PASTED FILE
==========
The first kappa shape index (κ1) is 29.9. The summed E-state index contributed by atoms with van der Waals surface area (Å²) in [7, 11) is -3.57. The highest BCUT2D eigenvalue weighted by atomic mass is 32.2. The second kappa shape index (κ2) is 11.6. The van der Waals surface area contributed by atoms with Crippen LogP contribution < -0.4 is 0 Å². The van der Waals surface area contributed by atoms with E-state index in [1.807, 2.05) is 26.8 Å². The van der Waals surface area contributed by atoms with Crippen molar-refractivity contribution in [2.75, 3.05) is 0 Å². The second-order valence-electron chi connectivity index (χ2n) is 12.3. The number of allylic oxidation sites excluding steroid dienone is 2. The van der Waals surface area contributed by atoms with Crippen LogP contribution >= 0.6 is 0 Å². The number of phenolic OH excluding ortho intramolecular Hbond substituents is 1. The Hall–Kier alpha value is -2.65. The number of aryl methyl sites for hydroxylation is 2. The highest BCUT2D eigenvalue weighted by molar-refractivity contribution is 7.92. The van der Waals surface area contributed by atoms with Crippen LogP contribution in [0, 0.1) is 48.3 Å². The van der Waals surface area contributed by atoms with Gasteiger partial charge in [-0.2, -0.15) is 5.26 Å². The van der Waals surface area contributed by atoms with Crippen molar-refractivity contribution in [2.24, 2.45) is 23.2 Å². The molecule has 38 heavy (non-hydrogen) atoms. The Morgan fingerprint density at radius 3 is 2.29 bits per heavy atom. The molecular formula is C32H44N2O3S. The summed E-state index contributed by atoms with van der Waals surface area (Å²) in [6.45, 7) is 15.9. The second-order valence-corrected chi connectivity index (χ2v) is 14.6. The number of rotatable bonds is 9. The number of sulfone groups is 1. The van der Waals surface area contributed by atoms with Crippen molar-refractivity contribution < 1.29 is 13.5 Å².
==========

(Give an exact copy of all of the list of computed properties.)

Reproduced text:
The first kappa shape index (κ1) is 29.9. The summed E-state index contributed by atoms with van der Waals surface area (Å²) in [7, 11) is -3.57. The highest BCUT2D eigenvalue weighted by atomic mass is 32.2. The second kappa shape index (κ2) is 11.6. The van der Waals surface area contributed by atoms with Crippen LogP contribution < -0.4 is 0 Å². The van der Waals surface area contributed by atoms with E-state index in [1.807, 2.05) is 26.8 Å². The van der Waals surface area contributed by atoms with Crippen molar-refractivity contribution in [2.75, 3.05) is 0 Å². The second-order valence-electron chi connectivity index (χ2n) is 12.3. The number of allylic oxidation sites excluding steroid dienone is 2. The van der Waals surface area contributed by atoms with Crippen LogP contribution >= 0.6 is 0 Å². The number of phenolic OH excluding ortho intramolecular Hbond substituents is 1. The Hall–Kier alpha value is -2.65. The number of aryl methyl sites for hydroxylation is 2. The highest BCUT2D eigenvalue weighted by molar-refractivity contribution is 7.92. The van der Waals surface area contributed by atoms with Crippen LogP contribution in [0, 0.1) is 48.3 Å². The van der Waals surface area contributed by atoms with Gasteiger partial charge in [-0.2, -0.15) is 5.26 Å². The van der Waals surface area contributed by atoms with Crippen molar-refractivity contribution in [2.24, 2.45) is 23.2 Å². The molecule has 38 heavy (non-hydrogen) atoms. The Morgan fingerprint density at radius 3 is 2.29 bits per heavy atom. The molecular formula is C32H44N2O3S. The summed E-state index contributed by atoms with van der Waals surface area (Å²) in [6.45, 7) is 15.9. The second-order valence-corrected chi connectivity index (χ2v) is 14.6. The number of rotatable bonds is 9. The number of sulfone groups is 1. The van der Waals surface area contributed by atoms with Crippen molar-refractivity contribution < 1.29 is 13.5 Å².